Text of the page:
The Heretic Queen by Michelle Moran is just as good as her novel Nefertit! I love this book so much, and it has made it into my top ten favorite books list! I definitely reccommend this book to anyone who loves Egypt, but I suggest you read Nefertiti first so you understand the reasons behind Nefertari's struggles. I love how Moran put together the whole Egyptian world of this book even though some of the events are not completely historically accurate. It is great how she put together the story from her own interpretations of Egyptian art and stories that she has heard, and from what I can tell, this book follows the time line of Egypt very well. What I also liked about this book was all of the history that I learned! I did know some of it, but I learned a lot about the gods and the different roles at the Egyptian court. The story flowed at a steady pace, and there was always something going on. There were never any boring parts! I suppose one event towards the end of the book was quite sudden, but I suppose that is the nature of such events. I won't tell you what happened so it doesn't ruin anything! I immediately felt connected to the character Nefertari because Moran described everything so well. She gave Nefertari a definite voice just as she did with the characters in Nefertiti. She also did a wonderful job with depicting Ramesses. I did not always like him at times, but I can see why he is called Ramesses the Great. He seemed very charismatic and he was a great war leader. Everything that Moran wrote about Nefertari's and Ramesses's relationship seems to be very accurate, too. At the end of the Author's Note, Moran states that Ramesess really was truely in love with Nefertari, for in her tomb he had inscribed, "My love is unique and none can rival her... Just by passing she has stolen away my heart." How romantic! I love it. Five stars out of five!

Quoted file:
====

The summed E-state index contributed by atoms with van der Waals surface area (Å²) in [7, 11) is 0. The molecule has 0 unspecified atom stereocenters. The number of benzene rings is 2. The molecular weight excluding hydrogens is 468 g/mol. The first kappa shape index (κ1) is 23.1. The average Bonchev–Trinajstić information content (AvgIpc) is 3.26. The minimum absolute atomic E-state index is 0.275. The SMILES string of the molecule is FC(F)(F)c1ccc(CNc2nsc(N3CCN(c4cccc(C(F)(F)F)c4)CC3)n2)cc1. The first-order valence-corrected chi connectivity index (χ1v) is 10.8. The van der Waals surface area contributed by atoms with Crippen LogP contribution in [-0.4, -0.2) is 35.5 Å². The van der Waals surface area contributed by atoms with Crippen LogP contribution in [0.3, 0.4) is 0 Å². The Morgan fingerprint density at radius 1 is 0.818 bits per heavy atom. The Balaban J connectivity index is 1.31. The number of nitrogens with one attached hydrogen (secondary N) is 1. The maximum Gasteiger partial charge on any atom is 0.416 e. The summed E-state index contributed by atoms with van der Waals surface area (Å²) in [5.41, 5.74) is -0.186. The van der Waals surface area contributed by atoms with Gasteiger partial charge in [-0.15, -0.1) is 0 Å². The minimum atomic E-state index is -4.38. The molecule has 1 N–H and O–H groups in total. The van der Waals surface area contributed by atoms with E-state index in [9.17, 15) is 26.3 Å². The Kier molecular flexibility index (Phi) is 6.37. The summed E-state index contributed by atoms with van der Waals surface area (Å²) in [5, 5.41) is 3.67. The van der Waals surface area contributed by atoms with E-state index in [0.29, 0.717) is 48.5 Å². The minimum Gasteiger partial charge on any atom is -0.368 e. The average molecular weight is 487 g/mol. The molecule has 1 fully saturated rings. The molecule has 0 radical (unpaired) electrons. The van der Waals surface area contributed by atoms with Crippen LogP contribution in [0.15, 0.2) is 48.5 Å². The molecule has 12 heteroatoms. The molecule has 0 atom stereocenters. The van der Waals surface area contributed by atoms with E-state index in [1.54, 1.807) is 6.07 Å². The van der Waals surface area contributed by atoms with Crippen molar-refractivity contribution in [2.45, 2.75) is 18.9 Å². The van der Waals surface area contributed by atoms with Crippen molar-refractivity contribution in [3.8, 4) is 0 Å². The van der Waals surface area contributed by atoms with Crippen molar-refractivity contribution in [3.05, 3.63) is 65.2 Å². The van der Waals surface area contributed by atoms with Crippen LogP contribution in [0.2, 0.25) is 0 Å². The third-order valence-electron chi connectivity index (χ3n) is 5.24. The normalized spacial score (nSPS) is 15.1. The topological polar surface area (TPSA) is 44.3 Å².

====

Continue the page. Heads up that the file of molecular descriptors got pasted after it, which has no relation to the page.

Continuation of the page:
iAnaheim More than 1 year ago
I read this book in one sitting! I have read all of Moran's books and this one is my favorite. It is the best love story by far, in my opinion. This is the first book that I have ever read again once it was over. I have now have read it over eight times; I will never grow tired of it. I'll admit the beginning is slow but it's a spectacular read. I recomended this book to just about everyone one of my friends.
agapegrace More than 1 year ago